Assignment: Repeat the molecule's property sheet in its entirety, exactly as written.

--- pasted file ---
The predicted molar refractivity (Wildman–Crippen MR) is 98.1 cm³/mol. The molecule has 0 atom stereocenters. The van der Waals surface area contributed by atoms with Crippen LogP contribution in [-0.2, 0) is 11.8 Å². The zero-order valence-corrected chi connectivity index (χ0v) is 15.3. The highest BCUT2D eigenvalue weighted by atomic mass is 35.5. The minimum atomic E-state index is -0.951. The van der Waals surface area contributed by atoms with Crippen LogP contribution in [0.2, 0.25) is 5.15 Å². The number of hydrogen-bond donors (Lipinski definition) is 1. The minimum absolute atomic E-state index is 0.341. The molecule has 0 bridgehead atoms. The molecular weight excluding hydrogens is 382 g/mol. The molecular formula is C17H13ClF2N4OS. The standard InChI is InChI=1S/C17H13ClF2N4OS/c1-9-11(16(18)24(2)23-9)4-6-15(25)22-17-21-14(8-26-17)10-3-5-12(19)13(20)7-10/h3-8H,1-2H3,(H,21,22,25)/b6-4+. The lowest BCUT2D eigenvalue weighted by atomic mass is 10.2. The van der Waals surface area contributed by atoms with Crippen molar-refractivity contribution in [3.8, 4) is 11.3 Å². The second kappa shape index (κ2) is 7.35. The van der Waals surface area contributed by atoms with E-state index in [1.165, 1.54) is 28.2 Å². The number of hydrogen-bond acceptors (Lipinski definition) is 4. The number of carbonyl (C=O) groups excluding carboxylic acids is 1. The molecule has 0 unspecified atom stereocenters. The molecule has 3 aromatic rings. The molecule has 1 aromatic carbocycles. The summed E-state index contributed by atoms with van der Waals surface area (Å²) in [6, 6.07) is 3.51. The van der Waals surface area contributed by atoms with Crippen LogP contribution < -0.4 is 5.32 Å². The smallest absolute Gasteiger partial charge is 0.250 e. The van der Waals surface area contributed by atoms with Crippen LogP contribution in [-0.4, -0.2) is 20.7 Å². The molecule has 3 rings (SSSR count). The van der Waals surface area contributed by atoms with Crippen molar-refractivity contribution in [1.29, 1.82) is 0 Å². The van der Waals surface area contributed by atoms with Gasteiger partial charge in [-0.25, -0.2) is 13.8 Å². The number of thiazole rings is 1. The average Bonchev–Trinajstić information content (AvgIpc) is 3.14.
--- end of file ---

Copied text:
The predicted molar refractivity (Wildman–Crippen MR) is 98.1 cm³/mol. The molecule has 0 atom stereocenters. The van der Waals surface area contributed by atoms with Crippen LogP contribution in [-0.2, 0) is 11.8 Å². The zero-order valence-corrected chi connectivity index (χ0v) is 15.3. The highest BCUT2D eigenvalue weighted by atomic mass is 35.5. The minimum atomic E-state index is -0.951. The van der Waals surface area contributed by atoms with Crippen LogP contribution in [0.2, 0.25) is 5.15 Å². The number of hydrogen-bond donors (Lipinski definition) is 1. The minimum absolute atomic E-state index is 0.341. The molecule has 0 bridgehead atoms. The molecular weight excluding hydrogens is 382 g/mol. The molecular formula is C17H13ClF2N4OS. The standard InChI is InChI=1S/C17H13ClF2N4OS/c1-9-11(16(18)24(2)23-9)4-6-15(25)22-17-21-14(8-26-17)10-3-5-12(19)13(20)7-10/h3-8H,1-2H3,(H,21,22,25)/b6-4+. The lowest BCUT2D eigenvalue weighted by atomic mass is 10.2. The van der Waals surface area contributed by atoms with Crippen molar-refractivity contribution in [3.8, 4) is 11.3 Å². The second kappa shape index (κ2) is 7.35. The van der Waals surface area contributed by atoms with E-state index in [1.165, 1.54) is 28.2 Å². The number of hydrogen-bond acceptors (Lipinski definition) is 4. The number of carbonyl (C=O) groups excluding carboxylic acids is 1. The molecule has 0 unspecified atom stereocenters. The molecule has 3 aromatic rings. The molecule has 1 aromatic carbocycles. The summed E-state index contributed by atoms with van der Waals surface area (Å²) in [6, 6.07) is 3.51. The van der Waals surface area contributed by atoms with Crippen LogP contribution < -0.4 is 5.32 Å². The smallest absolute Gasteiger partial charge is 0.250 e. The van der Waals surface area contributed by atoms with Crippen LogP contribution in [-0.4, -0.2) is 20.7 Å². The molecule has 3 rings (SSSR count). The van der Waals surface area contributed by atoms with Crippen molar-refractivity contribution in [1.29, 1.82) is 0 Å². The van der Waals surface area contributed by atoms with Gasteiger partial charge in [-0.25, -0.2) is 13.8 Å². The number of thiazole rings is 1. The average Bonchev–Trinajstić information content (AvgIpc) is 3.14.